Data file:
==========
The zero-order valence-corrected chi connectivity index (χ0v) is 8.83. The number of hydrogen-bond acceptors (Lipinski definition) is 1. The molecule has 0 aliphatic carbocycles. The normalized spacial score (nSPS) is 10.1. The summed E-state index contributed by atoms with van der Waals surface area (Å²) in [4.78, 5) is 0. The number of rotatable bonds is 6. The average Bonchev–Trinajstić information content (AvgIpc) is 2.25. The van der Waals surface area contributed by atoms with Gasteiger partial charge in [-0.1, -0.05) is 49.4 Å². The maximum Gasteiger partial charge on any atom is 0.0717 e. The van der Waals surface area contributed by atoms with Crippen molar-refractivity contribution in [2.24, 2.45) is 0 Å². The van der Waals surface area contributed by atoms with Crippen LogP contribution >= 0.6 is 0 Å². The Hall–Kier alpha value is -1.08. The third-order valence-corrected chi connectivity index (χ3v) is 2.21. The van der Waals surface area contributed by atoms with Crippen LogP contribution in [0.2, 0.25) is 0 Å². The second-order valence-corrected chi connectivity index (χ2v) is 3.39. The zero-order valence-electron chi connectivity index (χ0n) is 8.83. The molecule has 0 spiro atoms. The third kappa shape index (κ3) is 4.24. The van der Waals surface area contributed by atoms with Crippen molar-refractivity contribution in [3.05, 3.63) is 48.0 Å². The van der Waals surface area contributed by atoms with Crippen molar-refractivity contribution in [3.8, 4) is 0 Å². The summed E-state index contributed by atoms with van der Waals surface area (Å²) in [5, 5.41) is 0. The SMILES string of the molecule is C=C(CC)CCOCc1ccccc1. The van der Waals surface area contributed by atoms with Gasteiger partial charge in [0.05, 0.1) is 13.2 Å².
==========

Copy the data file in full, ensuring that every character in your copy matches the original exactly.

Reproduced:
The zero-order valence-corrected chi connectivity index (χ0v) is 8.83. The number of hydrogen-bond acceptors (Lipinski definition) is 1. The molecule has 0 aliphatic carbocycles. The normalized spacial score (nSPS) is 10.1. The summed E-state index contributed by atoms with van der Waals surface area (Å²) in [4.78, 5) is 0. The number of rotatable bonds is 6. The average Bonchev–Trinajstić information content (AvgIpc) is 2.25. The van der Waals surface area contributed by atoms with Gasteiger partial charge in [-0.1, -0.05) is 49.4 Å². The maximum Gasteiger partial charge on any atom is 0.0717 e. The van der Waals surface area contributed by atoms with Crippen molar-refractivity contribution in [2.24, 2.45) is 0 Å². The van der Waals surface area contributed by atoms with Crippen LogP contribution >= 0.6 is 0 Å². The Hall–Kier alpha value is -1.08. The third-order valence-corrected chi connectivity index (χ3v) is 2.21. The van der Waals surface area contributed by atoms with Crippen LogP contribution in [0.2, 0.25) is 0 Å². The second-order valence-corrected chi connectivity index (χ2v) is 3.39. The zero-order valence-electron chi connectivity index (χ0n) is 8.83. The molecule has 0 spiro atoms. The third kappa shape index (κ3) is 4.24. The van der Waals surface area contributed by atoms with Crippen molar-refractivity contribution in [3.05, 3.63) is 48.0 Å². The van der Waals surface area contributed by atoms with Crippen molar-refractivity contribution in [3.8, 4) is 0 Å². The summed E-state index contributed by atoms with van der Waals surface area (Å²) in [5, 5.41) is 0. The SMILES string of the molecule is C=C(CC)CCOCc1ccccc1. The van der Waals surface area contributed by atoms with Gasteiger partial charge in [0.05, 0.1) is 13.2 Å².